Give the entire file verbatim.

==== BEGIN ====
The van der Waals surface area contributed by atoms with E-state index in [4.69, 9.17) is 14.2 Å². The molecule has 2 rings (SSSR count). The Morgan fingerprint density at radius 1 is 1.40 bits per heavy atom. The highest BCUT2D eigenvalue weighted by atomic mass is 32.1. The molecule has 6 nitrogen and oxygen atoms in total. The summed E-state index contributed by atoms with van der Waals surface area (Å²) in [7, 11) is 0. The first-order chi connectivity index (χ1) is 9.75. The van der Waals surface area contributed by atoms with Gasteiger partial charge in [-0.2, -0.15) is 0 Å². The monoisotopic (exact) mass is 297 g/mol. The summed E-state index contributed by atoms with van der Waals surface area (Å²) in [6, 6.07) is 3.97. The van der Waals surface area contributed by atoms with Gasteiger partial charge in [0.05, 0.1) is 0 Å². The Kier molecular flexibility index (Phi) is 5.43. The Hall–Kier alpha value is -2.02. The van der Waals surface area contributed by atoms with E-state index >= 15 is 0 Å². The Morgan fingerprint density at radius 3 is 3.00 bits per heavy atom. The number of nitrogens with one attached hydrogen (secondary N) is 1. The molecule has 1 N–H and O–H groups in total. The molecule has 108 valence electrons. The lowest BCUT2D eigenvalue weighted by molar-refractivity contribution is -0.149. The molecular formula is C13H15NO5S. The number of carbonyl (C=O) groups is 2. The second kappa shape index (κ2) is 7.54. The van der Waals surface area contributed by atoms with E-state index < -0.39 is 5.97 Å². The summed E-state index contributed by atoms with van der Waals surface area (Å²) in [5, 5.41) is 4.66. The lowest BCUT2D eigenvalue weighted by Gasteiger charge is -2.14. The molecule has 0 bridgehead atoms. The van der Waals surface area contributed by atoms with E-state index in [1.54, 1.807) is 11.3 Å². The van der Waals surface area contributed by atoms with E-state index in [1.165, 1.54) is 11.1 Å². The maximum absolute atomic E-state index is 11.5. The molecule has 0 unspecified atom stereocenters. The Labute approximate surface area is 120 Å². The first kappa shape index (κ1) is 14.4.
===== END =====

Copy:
The van der Waals surface area contributed by atoms with E-state index in [4.69, 9.17) is 14.2 Å². The molecule has 2 rings (SSSR count). The Morgan fingerprint density at radius 1 is 1.40 bits per heavy atom. The highest BCUT2D eigenvalue weighted by atomic mass is 32.1. The molecule has 6 nitrogen and oxygen atoms in total. The summed E-state index contributed by atoms with van der Waals surface area (Å²) in [7, 11) is 0. The first-order chi connectivity index (χ1) is 9.75. The van der Waals surface area contributed by atoms with Gasteiger partial charge in [-0.2, -0.15) is 0 Å². The monoisotopic (exact) mass is 297 g/mol. The summed E-state index contributed by atoms with van der Waals surface area (Å²) in [6, 6.07) is 3.97. The van der Waals surface area contributed by atoms with Gasteiger partial charge in [0.05, 0.1) is 0 Å². The Kier molecular flexibility index (Phi) is 5.43. The Hall–Kier alpha value is -2.02. The van der Waals surface area contributed by atoms with E-state index >= 15 is 0 Å². The Morgan fingerprint density at radius 3 is 3.00 bits per heavy atom. The number of nitrogens with one attached hydrogen (secondary N) is 1. The molecule has 1 N–H and O–H groups in total. The molecule has 108 valence electrons. The lowest BCUT2D eigenvalue weighted by molar-refractivity contribution is -0.149. The molecular formula is C13H15NO5S. The number of carbonyl (C=O) groups is 2. The second kappa shape index (κ2) is 7.54. The van der Waals surface area contributed by atoms with E-state index < -0.39 is 5.97 Å². The summed E-state index contributed by atoms with van der Waals surface area (Å²) in [5, 5.41) is 4.66. The lowest BCUT2D eigenvalue weighted by Gasteiger charge is -2.14. The molecule has 0 bridgehead atoms. The van der Waals surface area contributed by atoms with E-state index in [1.54, 1.807) is 11.3 Å². The van der Waals surface area contributed by atoms with E-state index in [1.165, 1.54) is 11.1 Å². The maximum absolute atomic E-state index is 11.5. The molecule has 0 unspecified atom stereocenters. The Labute approximate surface area is 120 Å². The first kappa shape index (κ1) is 14.4.